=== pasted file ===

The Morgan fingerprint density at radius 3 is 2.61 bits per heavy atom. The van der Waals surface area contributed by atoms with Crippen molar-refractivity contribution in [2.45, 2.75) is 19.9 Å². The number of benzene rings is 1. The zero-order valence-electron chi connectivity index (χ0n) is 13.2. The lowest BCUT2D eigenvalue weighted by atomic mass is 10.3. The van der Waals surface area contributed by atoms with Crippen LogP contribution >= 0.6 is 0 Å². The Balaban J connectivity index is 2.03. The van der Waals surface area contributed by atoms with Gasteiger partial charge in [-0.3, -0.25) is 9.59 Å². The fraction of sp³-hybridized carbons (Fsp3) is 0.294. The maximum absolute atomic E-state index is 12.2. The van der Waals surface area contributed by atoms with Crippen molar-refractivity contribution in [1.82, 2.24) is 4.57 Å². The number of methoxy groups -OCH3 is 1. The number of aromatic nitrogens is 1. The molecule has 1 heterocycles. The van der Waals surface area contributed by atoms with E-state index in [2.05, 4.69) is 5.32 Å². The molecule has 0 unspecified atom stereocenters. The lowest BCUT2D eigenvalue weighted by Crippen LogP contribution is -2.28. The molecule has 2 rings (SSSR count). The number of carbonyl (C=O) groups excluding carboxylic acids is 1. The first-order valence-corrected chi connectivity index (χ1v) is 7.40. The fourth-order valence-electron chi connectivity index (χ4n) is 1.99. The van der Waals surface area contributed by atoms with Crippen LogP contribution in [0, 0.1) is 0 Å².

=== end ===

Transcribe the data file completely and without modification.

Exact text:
The Morgan fingerprint density at radius 3 is 2.61 bits per heavy atom. The van der Waals surface area contributed by atoms with Crippen molar-refractivity contribution in [2.45, 2.75) is 19.9 Å². The number of benzene rings is 1. The zero-order valence-electron chi connectivity index (χ0n) is 13.2. The lowest BCUT2D eigenvalue weighted by atomic mass is 10.3. The van der Waals surface area contributed by atoms with Crippen LogP contribution >= 0.6 is 0 Å². The Balaban J connectivity index is 2.03. The van der Waals surface area contributed by atoms with Gasteiger partial charge in [-0.3, -0.25) is 9.59 Å². The fraction of sp³-hybridized carbons (Fsp3) is 0.294. The maximum absolute atomic E-state index is 12.2. The van der Waals surface area contributed by atoms with Crippen molar-refractivity contribution in [1.82, 2.24) is 4.57 Å². The number of methoxy groups -OCH3 is 1. The number of aromatic nitrogens is 1. The molecule has 1 heterocycles. The van der Waals surface area contributed by atoms with E-state index in [2.05, 4.69) is 5.32 Å². The molecule has 0 unspecified atom stereocenters. The lowest BCUT2D eigenvalue weighted by Crippen LogP contribution is -2.28. The molecule has 2 rings (SSSR count). The number of carbonyl (C=O) groups excluding carboxylic acids is 1. The first-order valence-corrected chi connectivity index (χ1v) is 7.40. The fourth-order valence-electron chi connectivity index (χ4n) is 1.99. The van der Waals surface area contributed by atoms with Crippen LogP contribution in [0, 0.1) is 0 Å².